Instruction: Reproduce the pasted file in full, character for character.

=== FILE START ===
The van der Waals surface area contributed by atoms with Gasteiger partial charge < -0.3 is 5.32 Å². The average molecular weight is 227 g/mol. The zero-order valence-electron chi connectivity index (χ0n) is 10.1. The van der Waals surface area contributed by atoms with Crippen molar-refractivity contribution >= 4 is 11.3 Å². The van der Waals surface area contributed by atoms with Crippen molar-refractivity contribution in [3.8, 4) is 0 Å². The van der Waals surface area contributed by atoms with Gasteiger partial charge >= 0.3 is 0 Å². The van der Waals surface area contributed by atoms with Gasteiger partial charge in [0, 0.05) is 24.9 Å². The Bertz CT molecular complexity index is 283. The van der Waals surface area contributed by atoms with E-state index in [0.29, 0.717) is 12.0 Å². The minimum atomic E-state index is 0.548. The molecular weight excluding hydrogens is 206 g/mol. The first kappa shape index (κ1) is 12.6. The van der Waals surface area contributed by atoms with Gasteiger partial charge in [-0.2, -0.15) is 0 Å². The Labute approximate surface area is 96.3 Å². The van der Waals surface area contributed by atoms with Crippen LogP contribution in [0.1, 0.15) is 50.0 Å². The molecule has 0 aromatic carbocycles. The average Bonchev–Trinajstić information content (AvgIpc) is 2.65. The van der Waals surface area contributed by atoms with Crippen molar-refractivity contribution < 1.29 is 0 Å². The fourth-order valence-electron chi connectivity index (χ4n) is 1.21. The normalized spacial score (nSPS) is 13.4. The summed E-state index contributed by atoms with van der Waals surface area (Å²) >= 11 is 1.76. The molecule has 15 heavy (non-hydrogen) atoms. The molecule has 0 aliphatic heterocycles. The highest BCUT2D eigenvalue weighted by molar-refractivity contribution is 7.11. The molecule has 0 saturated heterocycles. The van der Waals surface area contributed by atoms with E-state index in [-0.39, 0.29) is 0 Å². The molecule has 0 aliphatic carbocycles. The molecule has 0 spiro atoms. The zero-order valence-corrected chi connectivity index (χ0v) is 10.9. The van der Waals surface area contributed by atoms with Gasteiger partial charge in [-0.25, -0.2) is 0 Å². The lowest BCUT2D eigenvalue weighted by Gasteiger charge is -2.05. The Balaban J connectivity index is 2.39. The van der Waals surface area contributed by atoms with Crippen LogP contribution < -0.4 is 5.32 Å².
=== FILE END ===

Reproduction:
The van der Waals surface area contributed by atoms with Gasteiger partial charge < -0.3 is 5.32 Å². The average molecular weight is 227 g/mol. The zero-order valence-electron chi connectivity index (χ0n) is 10.1. The van der Waals surface area contributed by atoms with Crippen molar-refractivity contribution >= 4 is 11.3 Å². The van der Waals surface area contributed by atoms with Crippen molar-refractivity contribution in [3.8, 4) is 0 Å². The van der Waals surface area contributed by atoms with Gasteiger partial charge >= 0.3 is 0 Å². The van der Waals surface area contributed by atoms with Gasteiger partial charge in [0, 0.05) is 24.9 Å². The Bertz CT molecular complexity index is 283. The van der Waals surface area contributed by atoms with E-state index in [0.29, 0.717) is 12.0 Å². The minimum atomic E-state index is 0.548. The molecular weight excluding hydrogens is 206 g/mol. The first kappa shape index (κ1) is 12.6. The van der Waals surface area contributed by atoms with Gasteiger partial charge in [-0.2, -0.15) is 0 Å². The Labute approximate surface area is 96.3 Å². The van der Waals surface area contributed by atoms with Crippen LogP contribution in [0.1, 0.15) is 50.0 Å². The molecule has 0 aromatic carbocycles. The average Bonchev–Trinajstić information content (AvgIpc) is 2.65. The van der Waals surface area contributed by atoms with Crippen molar-refractivity contribution < 1.29 is 0 Å². The fourth-order valence-electron chi connectivity index (χ4n) is 1.21. The normalized spacial score (nSPS) is 13.4. The summed E-state index contributed by atoms with van der Waals surface area (Å²) >= 11 is 1.76. The molecule has 15 heavy (non-hydrogen) atoms. The molecule has 0 aliphatic heterocycles. The highest BCUT2D eigenvalue weighted by molar-refractivity contribution is 7.11. The molecule has 0 saturated heterocycles. The van der Waals surface area contributed by atoms with E-state index in [-0.39, 0.29) is 0 Å². The molecule has 0 aliphatic carbocycles. The molecule has 0 spiro atoms. The zero-order valence-corrected chi connectivity index (χ0v) is 10.9. The van der Waals surface area contributed by atoms with Gasteiger partial charge in [-0.25, -0.2) is 0 Å². The lowest BCUT2D eigenvalue weighted by Gasteiger charge is -2.05. The Balaban J connectivity index is 2.39. The van der Waals surface area contributed by atoms with Crippen LogP contribution < -0.4 is 5.32 Å².